The previous oldest building on campus, Wilson T. Hogue Hall, originally housed Almira College. Bricks for the building were made on the front campus in 1855, and the building was erected between 1856 and 1864 and given the name "Old Main". Hogue Hall contained the data processing center and administrative offices of the college on the lower two floors. The upper two floors, originally dormitory rooms, provided offices for the faculty and a few small classrooms. Informal conversation between faculty and students frequently took place in these offices. An open "bridge" at the third-floor level led to the third floor of LaDue Auditorium and Marston Hall, which serves as the main classroom building. This building was part of the National Register of Historic Places.
In the spring of 2007, then-President Vincent James Mannoia was made aware of structural problems within Hogue Hall that led to a remodeling project in the building. In the summer of 2007, remodeling work on the lower floor found significant cracks in the timber holding up the masonry wall. When it became aware of the situation, the college stopped the remodeling and consulted with a structural engineer and architectural experts on old buildings for advice. These experts' initial inspection uncovered major structural concerns in the east wing of the historic building. Classes were moved from the four classrooms on the third floor of the building, and faculty with offices located in the east wing were relocated to the classrooms. After extensive consultation with local citizens, faculty, staff, alumni, and the board of trustees, President Mannoia determined that Hogue Hall should be torn down in the summer of 2008, despite objections from Illinois' state preservation agency. The site of Hogue Hall is now contains Hogue Tower Memorial, a tower recreated in the shape of a tower that used to stand center of Hogue Hall. Original plans were to rebuild a new Hogue Hall in the same location, the college board of trustees is deciding whether to rebuild it in another location.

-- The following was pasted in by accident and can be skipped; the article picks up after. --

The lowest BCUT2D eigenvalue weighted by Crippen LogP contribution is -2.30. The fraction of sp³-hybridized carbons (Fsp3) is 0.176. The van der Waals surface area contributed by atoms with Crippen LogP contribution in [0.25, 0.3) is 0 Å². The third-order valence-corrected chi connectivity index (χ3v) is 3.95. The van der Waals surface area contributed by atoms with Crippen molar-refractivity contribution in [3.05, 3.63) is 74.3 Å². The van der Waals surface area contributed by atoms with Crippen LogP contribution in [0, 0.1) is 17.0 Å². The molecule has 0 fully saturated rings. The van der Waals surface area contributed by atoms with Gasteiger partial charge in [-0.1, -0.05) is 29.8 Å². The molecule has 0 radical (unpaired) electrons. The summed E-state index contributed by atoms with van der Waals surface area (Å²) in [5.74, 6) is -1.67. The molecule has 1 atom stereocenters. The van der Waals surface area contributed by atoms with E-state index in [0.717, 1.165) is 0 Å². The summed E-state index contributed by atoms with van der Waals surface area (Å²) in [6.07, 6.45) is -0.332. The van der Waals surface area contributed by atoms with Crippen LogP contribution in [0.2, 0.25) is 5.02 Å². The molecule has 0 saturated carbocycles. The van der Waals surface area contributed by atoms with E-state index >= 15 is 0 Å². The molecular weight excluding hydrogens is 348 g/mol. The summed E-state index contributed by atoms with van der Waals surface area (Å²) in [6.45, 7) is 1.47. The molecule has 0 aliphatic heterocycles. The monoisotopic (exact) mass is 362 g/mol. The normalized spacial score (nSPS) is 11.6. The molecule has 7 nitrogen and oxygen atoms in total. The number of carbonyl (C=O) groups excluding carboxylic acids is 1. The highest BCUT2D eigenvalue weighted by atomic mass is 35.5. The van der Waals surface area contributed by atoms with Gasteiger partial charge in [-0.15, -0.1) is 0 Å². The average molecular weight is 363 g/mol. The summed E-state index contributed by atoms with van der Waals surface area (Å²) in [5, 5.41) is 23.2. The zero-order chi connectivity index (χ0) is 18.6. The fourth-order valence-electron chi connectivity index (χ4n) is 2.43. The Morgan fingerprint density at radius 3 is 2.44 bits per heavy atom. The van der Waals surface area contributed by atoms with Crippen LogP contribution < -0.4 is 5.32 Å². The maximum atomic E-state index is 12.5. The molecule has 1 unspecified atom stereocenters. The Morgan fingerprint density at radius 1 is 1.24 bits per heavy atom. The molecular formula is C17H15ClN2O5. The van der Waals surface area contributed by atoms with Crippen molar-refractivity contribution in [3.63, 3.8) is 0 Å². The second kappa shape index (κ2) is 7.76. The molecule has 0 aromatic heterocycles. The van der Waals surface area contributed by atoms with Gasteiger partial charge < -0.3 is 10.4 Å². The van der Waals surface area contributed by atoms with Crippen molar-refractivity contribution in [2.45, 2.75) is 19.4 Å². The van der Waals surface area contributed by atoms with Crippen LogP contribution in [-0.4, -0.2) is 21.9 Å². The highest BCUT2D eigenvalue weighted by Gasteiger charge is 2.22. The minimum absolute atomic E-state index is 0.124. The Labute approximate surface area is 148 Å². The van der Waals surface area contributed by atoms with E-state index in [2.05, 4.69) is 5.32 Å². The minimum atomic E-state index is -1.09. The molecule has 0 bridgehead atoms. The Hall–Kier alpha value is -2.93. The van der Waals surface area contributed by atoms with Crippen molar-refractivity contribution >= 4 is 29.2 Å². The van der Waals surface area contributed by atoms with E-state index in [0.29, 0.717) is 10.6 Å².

Greenville University teams participate as a member of the National Collegiate Athletic Association's Division III. The Panthers are a member of the St. Louis Intercollegiate Athletic Conference (SLIAC). The Panthers also compete in the National Christian College Athletic Association (NCCAA). Men's sports include baseball, basketball, cross country, football, soccer, tennis, track and field, and volleyball, while women's sports include basketball, cross country, soccer, softball, tennis, track and field, and volleyball. Greenville added men's volleyball in the 2015–16 school year (2016 season); since the SLIAC only sponsors volleyball for women, that team will compete in the Midwest Collegiate Volleyball League.
Greenville College's football team won the Victory Bowl, the NCCAA national championship game, in 2012. The men's indoor track and field team has won four NCCAA national championships, in 2002, 2003, 2004, and 2005, while the men's outdoor track and field team has won six NCCAA national championships, in 2001, 2002, 2003, 2004, 2005, and 2006. The GU women's basketball team won the NCCAA national championship in 2017.
|rock-n-roll band; formed on campus in 2002–2003; members attended but did not graduate
|Jars of Clay
|Christian rock band; formed on campus in the early 1990s, granted honorary degrees in 2001 after dropping out in 1994
|Indie/Rock Band; members met at Greenville College
|Ernest L. Boyer
|Chancellor of the State University of New York system
|Sports management professional and namesake of the university's Robert A. Briner Salt and Light Award is named after him.
|Musician, producer, and author
|Piano pedagogue; Greenville College was Leila Fletcher's sixth form college for girls and young women
|Professional basketball manager
|D. Ray Heisey
|Professor at Damavand College in Tehran, Iran
|Alfred Harrison Joy
|Professional football player
|Author and politician
|Cofounder of In-N-Out Burger
|"Father of the Wilderness Act"
1956 Prohibition Party candidate for President, Enoch A. Holtwick, was a professor of history and government at Greenville College and is honored at GU through the Enoch A. Holtwick Literary Award and Enoch A. Holtwick Hall, a residence building.
GU professor Richard Huston became a Fulbright scholar for the third time in July 2007. He spent a year lecturing at the Universidad Nacional Autonoma de Nicaragua in Leon, Nicaragua, beginning in February 2008.
Greenville University depends heavily on full-time faculty as the foundation for its educational program, particularly in the four-year traditional undergraduate programs. In the spring of 2009, 69 full-time faculty were employed at the school.
According to the Faculty Handbook, full-time faculty are reviewed regularly in their second, fourth, and sixth years of employment. For those faculty on the tenure track, the sixth year review is usually a tenure review. Post-tenure reviews occur every seven years. In each review, teaching and professional growth are evaluated. Faculty are also evaluated in at least one other area: scholarship, service, and/or governance. Greenville University says the review process is based on its published standards and what it calls its commitment to excellence in teaching.